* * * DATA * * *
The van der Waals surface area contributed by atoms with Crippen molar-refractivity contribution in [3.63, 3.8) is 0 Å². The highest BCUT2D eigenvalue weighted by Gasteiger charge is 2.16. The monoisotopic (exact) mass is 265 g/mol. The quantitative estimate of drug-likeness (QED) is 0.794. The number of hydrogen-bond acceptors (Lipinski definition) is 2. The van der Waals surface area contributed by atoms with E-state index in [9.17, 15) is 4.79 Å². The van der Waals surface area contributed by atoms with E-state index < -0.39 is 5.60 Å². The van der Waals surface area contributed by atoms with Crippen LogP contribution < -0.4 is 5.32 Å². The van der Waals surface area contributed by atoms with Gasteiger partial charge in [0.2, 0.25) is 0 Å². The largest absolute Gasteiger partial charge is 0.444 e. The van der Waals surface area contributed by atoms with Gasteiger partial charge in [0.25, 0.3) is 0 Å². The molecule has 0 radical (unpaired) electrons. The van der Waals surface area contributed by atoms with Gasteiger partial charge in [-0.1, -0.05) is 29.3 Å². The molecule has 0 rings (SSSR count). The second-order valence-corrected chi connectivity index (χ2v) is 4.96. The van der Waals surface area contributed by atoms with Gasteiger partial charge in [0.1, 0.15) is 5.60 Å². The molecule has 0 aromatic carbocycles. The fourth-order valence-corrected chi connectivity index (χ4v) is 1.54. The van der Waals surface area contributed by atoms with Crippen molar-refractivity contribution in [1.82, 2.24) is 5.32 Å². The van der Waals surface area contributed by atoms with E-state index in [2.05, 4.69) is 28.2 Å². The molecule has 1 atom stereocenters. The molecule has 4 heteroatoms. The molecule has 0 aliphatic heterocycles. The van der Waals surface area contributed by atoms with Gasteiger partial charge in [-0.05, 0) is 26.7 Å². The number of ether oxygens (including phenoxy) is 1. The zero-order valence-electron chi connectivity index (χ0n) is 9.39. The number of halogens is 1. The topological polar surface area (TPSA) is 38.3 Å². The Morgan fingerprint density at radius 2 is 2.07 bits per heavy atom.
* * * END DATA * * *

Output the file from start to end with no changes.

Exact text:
The van der Waals surface area contributed by atoms with Crippen molar-refractivity contribution in [3.63, 3.8) is 0 Å². The highest BCUT2D eigenvalue weighted by Gasteiger charge is 2.16. The monoisotopic (exact) mass is 265 g/mol. The quantitative estimate of drug-likeness (QED) is 0.794. The number of hydrogen-bond acceptors (Lipinski definition) is 2. The van der Waals surface area contributed by atoms with E-state index in [9.17, 15) is 4.79 Å². The van der Waals surface area contributed by atoms with E-state index < -0.39 is 5.60 Å². The van der Waals surface area contributed by atoms with Crippen LogP contribution < -0.4 is 5.32 Å². The van der Waals surface area contributed by atoms with Gasteiger partial charge in [0.2, 0.25) is 0 Å². The largest absolute Gasteiger partial charge is 0.444 e. The van der Waals surface area contributed by atoms with Gasteiger partial charge in [0.25, 0.3) is 0 Å². The molecule has 0 radical (unpaired) electrons. The van der Waals surface area contributed by atoms with Gasteiger partial charge in [-0.1, -0.05) is 29.3 Å². The molecule has 0 rings (SSSR count). The second-order valence-corrected chi connectivity index (χ2v) is 4.96. The van der Waals surface area contributed by atoms with Gasteiger partial charge in [0.1, 0.15) is 5.60 Å². The molecule has 0 aromatic carbocycles. The fourth-order valence-corrected chi connectivity index (χ4v) is 1.54. The van der Waals surface area contributed by atoms with Crippen molar-refractivity contribution in [1.82, 2.24) is 5.32 Å². The van der Waals surface area contributed by atoms with E-state index in [2.05, 4.69) is 28.2 Å². The molecule has 1 atom stereocenters. The molecule has 4 heteroatoms. The molecule has 0 aliphatic heterocycles. The van der Waals surface area contributed by atoms with Gasteiger partial charge in [-0.05, 0) is 26.7 Å². The number of ether oxygens (including phenoxy) is 1. The zero-order valence-electron chi connectivity index (χ0n) is 9.39. The number of halogens is 1. The topological polar surface area (TPSA) is 38.3 Å². The Morgan fingerprint density at radius 2 is 2.07 bits per heavy atom.